Covid PCR tests end for asymptomatic cases in England
People without Covid symptoms no longer need a PCR test to confirm a positive lateral flow in England.
The change reflects the high prevalence of coronavirus in the community and the accuracy of rapid tests, the UK Health Security Agency (UKHSA) said.
The surge in Omicron cases has seen many with positive lateral flow tests struggling to book a follow-up PCR.
The UK has capacity for more than 800,000 daily lab tests but moved closer to its limit in December.
On 23 December, a total of 622,948 PCR tests were taken and on 28 December the figure was 630,768, government figures show.
And the demand grew further in the first week of 2022, reaching 698,502 PCR tests on 6 January and 613,496 on Sunday 9 January.
It is hoped the change will improve access to PCR tests for people with symptoms and for healthcare, transport and other key workers required to test regularly.
Those who have one of the three main Covid symptoms - high temperature, a new, continuous cough and a loss or change to the sense of smell or taste - must still get a PCR test, the government said.
On Monday, daily testing of 100,000 critical workers in industries such as food processing, transport and the border force began.
Reported coronavirus cases in the UK reached a 218,724 high last Tuesday but then fell, with the latest data showing 142,224 new infections on Monday.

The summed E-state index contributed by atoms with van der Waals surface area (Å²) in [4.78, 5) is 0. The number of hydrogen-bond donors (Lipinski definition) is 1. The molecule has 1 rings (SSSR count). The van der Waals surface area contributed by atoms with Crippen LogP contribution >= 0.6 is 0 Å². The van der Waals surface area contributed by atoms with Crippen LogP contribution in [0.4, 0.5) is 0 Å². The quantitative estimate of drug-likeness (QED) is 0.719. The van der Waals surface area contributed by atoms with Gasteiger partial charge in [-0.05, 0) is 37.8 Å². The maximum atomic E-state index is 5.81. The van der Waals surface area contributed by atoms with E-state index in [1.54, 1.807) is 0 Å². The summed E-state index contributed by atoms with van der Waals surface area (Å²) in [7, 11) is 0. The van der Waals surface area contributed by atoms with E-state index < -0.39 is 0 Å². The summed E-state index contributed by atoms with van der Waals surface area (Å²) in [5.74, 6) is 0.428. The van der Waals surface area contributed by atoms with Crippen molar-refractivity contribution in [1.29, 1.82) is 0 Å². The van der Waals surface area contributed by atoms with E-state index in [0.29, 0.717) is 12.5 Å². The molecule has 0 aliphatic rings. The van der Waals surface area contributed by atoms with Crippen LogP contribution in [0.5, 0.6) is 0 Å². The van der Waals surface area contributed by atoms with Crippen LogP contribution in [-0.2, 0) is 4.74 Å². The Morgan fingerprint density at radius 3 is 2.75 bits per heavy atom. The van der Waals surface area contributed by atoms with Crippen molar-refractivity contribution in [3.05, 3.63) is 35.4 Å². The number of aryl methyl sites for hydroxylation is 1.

Anncouning the temporary halting of follow-up PCR tests on Wednesday, the UKHSA said lateral flows were more than 80% effective "at finding people with high viral loads who are most infectious".
And it added that, for every 10,000 lateral flow tests carried out, there were likely to be fewer than three false positive results.
The requirement was previously suspended between January and March 2021 at a time of high virus prevalence.
Those who test positive on a lateral flow but have no symptoms must still self-isolate for up to 10 days, but they can end quarantine if they receive two negative lateral flow test results, 24 hours apart, on days six and seven.
The changes, which have already been introduced in Wales, Northern Ireland and Scotland, do not apply to people who have symptoms. They will still need to book a follow up PCR test.
Health officials stress it is still important asymptomatic people register a positive lateral flow test on the government website so case numbers can be reflected accurately and contact tracing can take place.
There are some exemptions to the new rule.
People who receive Test and Trace financial support, those taking part in Covid research studies and about one million people in England eligible for new NHS treatments for Covid will all be asked to take a follow-up PCR.
Meanwhile, Prime Minister Boris Johnson has said the government will "look at the science" on the possibility of cutting the minimum isolation period for people who test positive, from seven days to five.
The UKHSA, which is leading work on the issue along with the government's Covid taskforce based in the Cabinet Office, has now clarified the recommended self-isolation period in the US is five days and therefore shorter than in the UK.
It had previously said the isolation period was effectively the same in both countries.
The US Centers for Disease Control and Prevention cut the recommended isolation period there to five days in December.